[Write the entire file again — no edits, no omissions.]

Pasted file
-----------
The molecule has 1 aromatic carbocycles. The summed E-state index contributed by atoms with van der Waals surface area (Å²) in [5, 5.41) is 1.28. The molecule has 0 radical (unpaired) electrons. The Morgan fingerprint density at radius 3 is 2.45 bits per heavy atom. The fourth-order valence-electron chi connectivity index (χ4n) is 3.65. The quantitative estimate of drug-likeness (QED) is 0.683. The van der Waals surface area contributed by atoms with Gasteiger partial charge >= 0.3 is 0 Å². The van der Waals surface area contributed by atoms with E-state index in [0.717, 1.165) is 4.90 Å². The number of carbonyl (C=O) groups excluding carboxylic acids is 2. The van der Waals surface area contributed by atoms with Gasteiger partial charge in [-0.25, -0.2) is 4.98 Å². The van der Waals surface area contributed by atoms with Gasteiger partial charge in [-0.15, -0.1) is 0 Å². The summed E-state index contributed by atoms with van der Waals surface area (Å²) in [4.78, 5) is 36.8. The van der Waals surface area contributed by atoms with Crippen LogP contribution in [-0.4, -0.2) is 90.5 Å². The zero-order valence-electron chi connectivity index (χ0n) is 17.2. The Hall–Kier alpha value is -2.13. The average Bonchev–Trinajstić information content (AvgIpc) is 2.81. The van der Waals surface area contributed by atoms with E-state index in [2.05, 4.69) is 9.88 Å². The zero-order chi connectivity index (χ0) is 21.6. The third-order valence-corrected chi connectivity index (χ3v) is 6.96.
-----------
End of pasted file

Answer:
The molecule has 1 aromatic carbocycles. The summed E-state index contributed by atoms with van der Waals surface area (Å²) in [5, 5.41) is 1.28. The molecule has 0 radical (unpaired) electrons. The Morgan fingerprint density at radius 3 is 2.45 bits per heavy atom. The fourth-order valence-electron chi connectivity index (χ4n) is 3.65. The quantitative estimate of drug-likeness (QED) is 0.683. The van der Waals surface area contributed by atoms with Gasteiger partial charge >= 0.3 is 0 Å². The van der Waals surface area contributed by atoms with E-state index in [0.717, 1.165) is 4.90 Å². The number of carbonyl (C=O) groups excluding carboxylic acids is 2. The van der Waals surface area contributed by atoms with Gasteiger partial charge in [-0.25, -0.2) is 4.98 Å². The van der Waals surface area contributed by atoms with Gasteiger partial charge in [-0.15, -0.1) is 0 Å². The summed E-state index contributed by atoms with van der Waals surface area (Å²) in [4.78, 5) is 36.8. The van der Waals surface area contributed by atoms with Crippen LogP contribution in [-0.4, -0.2) is 90.5 Å². The zero-order valence-electron chi connectivity index (χ0n) is 17.2. The Hall–Kier alpha value is -2.13. The average Bonchev–Trinajstić information content (AvgIpc) is 2.81. The van der Waals surface area contributed by atoms with E-state index in [2.05, 4.69) is 9.88 Å². The zero-order chi connectivity index (χ0) is 21.6. The third-order valence-corrected chi connectivity index (χ3v) is 6.96.